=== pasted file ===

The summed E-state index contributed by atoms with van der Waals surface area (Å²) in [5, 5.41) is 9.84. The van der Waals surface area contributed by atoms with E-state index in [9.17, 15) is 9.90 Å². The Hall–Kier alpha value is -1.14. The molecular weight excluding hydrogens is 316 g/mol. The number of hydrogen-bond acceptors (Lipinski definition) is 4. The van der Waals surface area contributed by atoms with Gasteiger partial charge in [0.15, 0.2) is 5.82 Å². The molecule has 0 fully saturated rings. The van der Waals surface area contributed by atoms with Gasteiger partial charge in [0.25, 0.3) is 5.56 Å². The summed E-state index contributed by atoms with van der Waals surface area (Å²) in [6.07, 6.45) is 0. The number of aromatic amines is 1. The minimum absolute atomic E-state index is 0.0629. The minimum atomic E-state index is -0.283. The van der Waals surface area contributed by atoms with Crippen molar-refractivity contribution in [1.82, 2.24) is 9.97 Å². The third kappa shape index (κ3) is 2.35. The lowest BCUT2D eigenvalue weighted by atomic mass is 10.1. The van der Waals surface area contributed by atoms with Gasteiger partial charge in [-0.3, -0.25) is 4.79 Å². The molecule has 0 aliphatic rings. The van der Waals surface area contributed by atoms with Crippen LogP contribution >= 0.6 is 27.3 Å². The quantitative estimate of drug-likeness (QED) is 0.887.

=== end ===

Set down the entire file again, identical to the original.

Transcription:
The summed E-state index contributed by atoms with van der Waals surface area (Å²) in [5, 5.41) is 9.84. The van der Waals surface area contributed by atoms with E-state index in [9.17, 15) is 9.90 Å². The Hall–Kier alpha value is -1.14. The molecular weight excluding hydrogens is 316 g/mol. The number of hydrogen-bond acceptors (Lipinski definition) is 4. The van der Waals surface area contributed by atoms with Gasteiger partial charge in [0.15, 0.2) is 5.82 Å². The molecule has 0 fully saturated rings. The van der Waals surface area contributed by atoms with Gasteiger partial charge in [0.25, 0.3) is 5.56 Å². The summed E-state index contributed by atoms with van der Waals surface area (Å²) in [6.07, 6.45) is 0. The number of aromatic amines is 1. The minimum absolute atomic E-state index is 0.0629. The minimum atomic E-state index is -0.283. The van der Waals surface area contributed by atoms with Crippen molar-refractivity contribution in [1.82, 2.24) is 9.97 Å². The third kappa shape index (κ3) is 2.35. The lowest BCUT2D eigenvalue weighted by atomic mass is 10.1. The van der Waals surface area contributed by atoms with Gasteiger partial charge in [-0.3, -0.25) is 4.79 Å². The molecule has 0 aliphatic rings. The van der Waals surface area contributed by atoms with Crippen LogP contribution >= 0.6 is 27.3 Å². The quantitative estimate of drug-likeness (QED) is 0.887.